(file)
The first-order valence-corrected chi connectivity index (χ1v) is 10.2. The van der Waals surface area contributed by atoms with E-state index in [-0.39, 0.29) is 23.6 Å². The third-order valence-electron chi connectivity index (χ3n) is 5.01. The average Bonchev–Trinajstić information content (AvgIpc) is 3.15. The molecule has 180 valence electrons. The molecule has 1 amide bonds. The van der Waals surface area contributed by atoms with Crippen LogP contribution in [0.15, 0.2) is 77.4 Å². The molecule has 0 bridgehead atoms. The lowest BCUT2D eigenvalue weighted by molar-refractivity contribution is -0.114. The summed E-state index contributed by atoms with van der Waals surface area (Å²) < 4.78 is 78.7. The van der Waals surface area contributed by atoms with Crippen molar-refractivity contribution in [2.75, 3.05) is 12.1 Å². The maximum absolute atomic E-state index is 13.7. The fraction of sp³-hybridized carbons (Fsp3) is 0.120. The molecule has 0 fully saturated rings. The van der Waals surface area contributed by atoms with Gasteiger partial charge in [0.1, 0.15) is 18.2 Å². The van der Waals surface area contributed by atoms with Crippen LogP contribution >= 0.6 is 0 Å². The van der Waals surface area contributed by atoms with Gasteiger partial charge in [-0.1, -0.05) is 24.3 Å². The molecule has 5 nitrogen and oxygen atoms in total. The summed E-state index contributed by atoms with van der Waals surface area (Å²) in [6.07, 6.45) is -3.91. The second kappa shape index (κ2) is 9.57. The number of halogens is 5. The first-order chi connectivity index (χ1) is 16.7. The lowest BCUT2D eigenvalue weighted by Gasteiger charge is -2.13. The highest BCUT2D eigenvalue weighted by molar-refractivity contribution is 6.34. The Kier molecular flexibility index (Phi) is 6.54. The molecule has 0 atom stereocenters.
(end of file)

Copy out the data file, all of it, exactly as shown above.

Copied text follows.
The first-order valence-corrected chi connectivity index (χ1v) is 10.2. The van der Waals surface area contributed by atoms with E-state index in [-0.39, 0.29) is 23.6 Å². The third-order valence-electron chi connectivity index (χ3n) is 5.01. The average Bonchev–Trinajstić information content (AvgIpc) is 3.15. The molecule has 180 valence electrons. The molecule has 1 amide bonds. The van der Waals surface area contributed by atoms with Crippen LogP contribution in [0.15, 0.2) is 77.4 Å². The molecule has 0 bridgehead atoms. The lowest BCUT2D eigenvalue weighted by molar-refractivity contribution is -0.114. The summed E-state index contributed by atoms with van der Waals surface area (Å²) < 4.78 is 78.7. The van der Waals surface area contributed by atoms with Crippen molar-refractivity contribution in [2.75, 3.05) is 12.1 Å². The maximum absolute atomic E-state index is 13.7. The fraction of sp³-hybridized carbons (Fsp3) is 0.120. The molecule has 0 fully saturated rings. The van der Waals surface area contributed by atoms with Gasteiger partial charge in [0.1, 0.15) is 18.2 Å². The van der Waals surface area contributed by atoms with Crippen LogP contribution >= 0.6 is 0 Å². The van der Waals surface area contributed by atoms with Gasteiger partial charge in [-0.1, -0.05) is 24.3 Å². The molecule has 5 nitrogen and oxygen atoms in total. The summed E-state index contributed by atoms with van der Waals surface area (Å²) in [6.07, 6.45) is -3.91. The second kappa shape index (κ2) is 9.57. The number of halogens is 5. The first-order chi connectivity index (χ1) is 16.7. The lowest BCUT2D eigenvalue weighted by Gasteiger charge is -2.13. The highest BCUT2D eigenvalue weighted by molar-refractivity contribution is 6.34. The Kier molecular flexibility index (Phi) is 6.54. The molecule has 0 atom stereocenters.